Consumer group Which? has filed a ‘super-complaint’ with the Payment Systems Regulator (PSR) demanding banks do more to help customers who've lost money after being tricked by con-men into making a bank transfer.

Unlike with many other payment methods (such as credit cards), if you're duped into sending a bank transfer to a fraudster you aren't guaranteed a refund from your bank. The increasingly sophisticated nature of these scams has led to concerns more people are being tricked, with some left £1,000s out of pocket.

A survey by Which? of around 2,000 UK adults found:

  • 60% didn't realise they had no consumer protection from their bank if scammed into making a bank transfer.
  • 84% said they've used a bank transfer to make a payment
  • 9% have made a bank transfer payment to a con-artist's account, or know someone else who has.

Which? is calling on banks to shoulder more responsibility for money lost to scams made by bank transfer, just as they reimburse customers who lose money due to scams via direct debits, credit and debit cards or fraudulent account activity. The idea is banks will then have an incentive to develop better mechanisms to nip bank transfer fraud in the bud.

For what to watch out for to avoid being tricked, see our 30+ Ways to Stop Scams guide.

Bank offers 10p refund after £17,500 taken

In one case quoted by Which?, fraudsters claiming to be from a UK bank convinced a customer that their account had been compromised and persuaded them to transfer £17,500 savings to another account, set up in their name.

Within minutes, the customer realised they had been tricked and contacted their bank, to be told the money had gone. The victim ended up being offered a refund of just 10p from their bank - the amount the fraudsters had left behind.

In another case, a holiday lettings customer booked an apartment in Paris and received an email with lettings agency branding asking for payment to be sent via a bank transfer. The customer transferred the money from his account, but soon after the property was taken down from the listings - and ultimately the customer was unable to get any of his money back.

What exactly is a ‘super-complaint’?

A super-complaint allows designated consumer bodies (such as Which?) to complain to regulatory bodies, including sector regulators, about market features that are significantly harming consumers interests.

Which? has submitted this super-complaint to the PSR and alerted the Financial Conduct Authority (FCA). The PSR now has 90 days to respond to the concerns raised in the super-complaint - its options include taking regulatory action, using competition law powers or deciding no further action should be taken, depending on its assessment of the complaint.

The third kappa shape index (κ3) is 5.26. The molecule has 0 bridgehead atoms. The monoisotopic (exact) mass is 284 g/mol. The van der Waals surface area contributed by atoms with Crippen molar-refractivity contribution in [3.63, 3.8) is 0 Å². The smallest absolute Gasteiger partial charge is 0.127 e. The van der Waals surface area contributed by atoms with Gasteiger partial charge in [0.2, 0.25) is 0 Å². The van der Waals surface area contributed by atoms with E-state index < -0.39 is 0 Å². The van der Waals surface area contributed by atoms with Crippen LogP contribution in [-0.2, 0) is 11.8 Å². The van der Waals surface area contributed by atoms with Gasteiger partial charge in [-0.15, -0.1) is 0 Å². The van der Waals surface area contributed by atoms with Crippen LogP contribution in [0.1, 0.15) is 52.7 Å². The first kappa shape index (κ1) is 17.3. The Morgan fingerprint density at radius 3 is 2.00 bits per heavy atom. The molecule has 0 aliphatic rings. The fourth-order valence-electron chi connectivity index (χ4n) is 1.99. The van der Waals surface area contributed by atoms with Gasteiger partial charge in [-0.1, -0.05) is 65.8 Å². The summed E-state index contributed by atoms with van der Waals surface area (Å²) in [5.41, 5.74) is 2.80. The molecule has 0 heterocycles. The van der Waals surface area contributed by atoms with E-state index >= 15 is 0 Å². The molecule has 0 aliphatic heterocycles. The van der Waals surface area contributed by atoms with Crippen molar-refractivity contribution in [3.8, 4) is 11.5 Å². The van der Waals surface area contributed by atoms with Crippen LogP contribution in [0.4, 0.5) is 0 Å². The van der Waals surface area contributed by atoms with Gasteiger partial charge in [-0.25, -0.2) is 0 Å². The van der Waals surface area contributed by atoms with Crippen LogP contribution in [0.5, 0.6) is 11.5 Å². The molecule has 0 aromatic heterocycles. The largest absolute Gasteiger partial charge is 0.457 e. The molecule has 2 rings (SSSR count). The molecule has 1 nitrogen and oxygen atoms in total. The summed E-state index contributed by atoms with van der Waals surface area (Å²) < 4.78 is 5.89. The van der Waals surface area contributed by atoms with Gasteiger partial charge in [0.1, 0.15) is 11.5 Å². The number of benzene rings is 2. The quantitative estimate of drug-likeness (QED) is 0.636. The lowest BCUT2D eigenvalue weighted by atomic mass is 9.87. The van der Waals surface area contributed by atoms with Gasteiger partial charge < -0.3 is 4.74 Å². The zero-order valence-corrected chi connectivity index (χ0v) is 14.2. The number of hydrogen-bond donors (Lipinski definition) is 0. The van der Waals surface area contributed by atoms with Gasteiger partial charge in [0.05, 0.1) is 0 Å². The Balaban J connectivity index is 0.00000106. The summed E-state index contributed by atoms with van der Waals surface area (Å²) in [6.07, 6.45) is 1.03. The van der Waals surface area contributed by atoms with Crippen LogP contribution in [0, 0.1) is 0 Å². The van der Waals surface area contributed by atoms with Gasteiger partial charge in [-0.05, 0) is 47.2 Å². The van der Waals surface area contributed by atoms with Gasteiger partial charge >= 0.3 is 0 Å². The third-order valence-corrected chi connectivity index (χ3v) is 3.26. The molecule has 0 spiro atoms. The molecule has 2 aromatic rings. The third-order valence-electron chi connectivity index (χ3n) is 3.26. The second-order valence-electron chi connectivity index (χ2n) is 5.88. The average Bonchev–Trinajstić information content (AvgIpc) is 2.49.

What is Which? trying to achieve?

The consumer group argues the average banking customer can’t be expected to detect complex scams which pressure them to transfer money immediately, or distinguish between legitimate and lookalike bills, for example from solicitors or builders.

Which? also argues banks have developed and invested in security checks to detect fraud where they are liable to reimburse the victim, for example with credit card scams, but have done much less to tackle bank transfer scams, even though there are now more than 70 million bank transfers made every month in the UK. 

In its super-complaint, Which? calls on the PSR to:

  • Formally investigate the scale of bank transfer fraud and how much it is costing consumers .
  • Take action and propose new measures and greater liability for banks to ensure consumers are better protected when they have been tricked into making a bank transfer.

'Super-complaint' submitted to regulator over protection for victims of bank transfer scams
60% didn't realise they had no consumer protection from their bank if scammed into making a bank transfer.

What is the PSR doing?

The PSR has promised to examine the evidence Which? has supplied and gather its own to "build a clearer picture of the issue and decide a course of action".

The PSR was set up in April last year and this is the first super-complaint it's received. It has vowed to work closely with the FCA on the matter as well as any other relevant organisations.

Meanwhile, if you’ve got information that you think might be helpful in the course of the PSR’s investigations, you can contact the regulator at

What protection is in place if I'm defrauded by another payment method?

Consumers have much better protection from scammers seeking funds by other payment routes.

  • If you inadvertently pay a fraudster with a credit card, you're likely to be able to recover the lost funds from your bank under Section 75 of the Consumer Credit Act (see our Section 75 guide for more help).
  • If you're tricked into providing your banking security details and a scammer uses those details to make an unauthorised transfer of funds, you're likely to be able to get your money back from your bank under the Payment Services Regulations 2009.

However, it’s important to note that these rights won't apply in every case so be sure to check your individual circumstances.

What does Which? say?

Alex Neill, director of policy and campaigns at Which?, said: "We all now regularly use bank transfers to pay for things, but what most of us don't realise is that if you're conned into paying out money to a fraudster you stand to lose all of your money, unlike when you use your credit or debit card.

“With scams on the rise, consumers can only protect themselves so far and we believe that banks must do more to tackle bank transfer fraud and safeguard their customers from scams.”

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